Say you find your perfect horse and he checks out fine. There’s regular farrier work if you shoe or trim. Horses' feet grow, and you’ll have to do something about that every six to eight weeks. Most farriers charge $100 to $150 for each visit. Vaccinations and worming haven't gotten cheaper over the years.

Horses can get into all sorts of trouble. You think you might have checked every single inch of your pasture – and you will – but the next time you go out there, you will have found that your horse has stepped on a nail and is walking around three-legged lame.

Don’t get me wrong. All these things I’ve mentioned so far are totally handle-able, but if you don’t know before you commit, it will come as a big surprise, and then you have an animal that is not that easy to get rid of and is a hay burner to boot. Especially if you live in an area that doesn’t have pasture and you have to feed during the winter.

Which brings me to ... if you have an easy keeper – one that gets fat on little forage – you’ll have to have a system to keep it from eating too much. Being fat is another problem for a horse. They can get a condition known as “founder” where their hoof wall begins to separate from the underlying bone. It can be severe or mild, but once you have it it’s something you have to constantly keep a watch on. Keeping weight off an easy keeper is tough especially if you don’t have time to exercise it every day. Just like a person: What keeps fat off is diet and exercise. So you’ll need a stall and a bare dirt – not mud – paddock where the horse can move around. In Thomas McGuane’s great short story “Some Horses,” he writes that if God had a chance to redesign the horse He would. A horse has miles of unsupported gut, and a horse that stands around and can’t move like nature intended is at risk for getting a small or huge belly ache called “colic.”  Sometimes colic can be mild and is only annoying because you have to walk it out and have the vet manually evacuate the bowels. Other times colic can be severe because the bowels got twisted internally, and then it’s a trip to the veterinary surgeon, and thousands of dollars later you have your animal back but now he’s more likely to colic again.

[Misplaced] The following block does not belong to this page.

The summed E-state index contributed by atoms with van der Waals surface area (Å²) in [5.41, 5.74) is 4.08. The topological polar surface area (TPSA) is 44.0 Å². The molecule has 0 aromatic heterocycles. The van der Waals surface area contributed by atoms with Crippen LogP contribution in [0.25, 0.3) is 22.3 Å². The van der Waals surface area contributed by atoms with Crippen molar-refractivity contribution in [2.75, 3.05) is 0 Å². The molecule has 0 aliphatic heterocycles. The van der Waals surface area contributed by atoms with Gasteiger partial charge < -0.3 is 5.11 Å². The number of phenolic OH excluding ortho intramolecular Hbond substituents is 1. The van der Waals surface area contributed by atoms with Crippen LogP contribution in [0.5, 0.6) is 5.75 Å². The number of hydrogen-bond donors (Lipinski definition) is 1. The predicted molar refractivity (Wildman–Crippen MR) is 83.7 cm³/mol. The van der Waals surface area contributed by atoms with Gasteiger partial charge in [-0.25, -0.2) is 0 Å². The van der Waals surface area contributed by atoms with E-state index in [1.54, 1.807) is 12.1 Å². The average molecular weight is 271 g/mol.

Once your horse gets a condition it’s really hard to sell. If you are an ethical person – and I’m assuming you are – you will have to mention the fact when you go to sell your horse. Many people will not want to get into a horse that has had a serious problem.

Part 2 - You

Many people are not emotionally or mentally prepared for horse ownership. Most people can get emotionally and mentally prepared to own a horse if they’ll take the time to learn. If you’re willing to be the right person to own a horse you can be. It’s all about attitude. If you’re lucky enough to get one of those horses we say is worth their weight in gold because it is sound and has no behavior issues, it will be extremely rare. If you were an owner of such a critter, would you want to sell it? People who have a good horse keep it. Most horses on the market are some kind of “project.”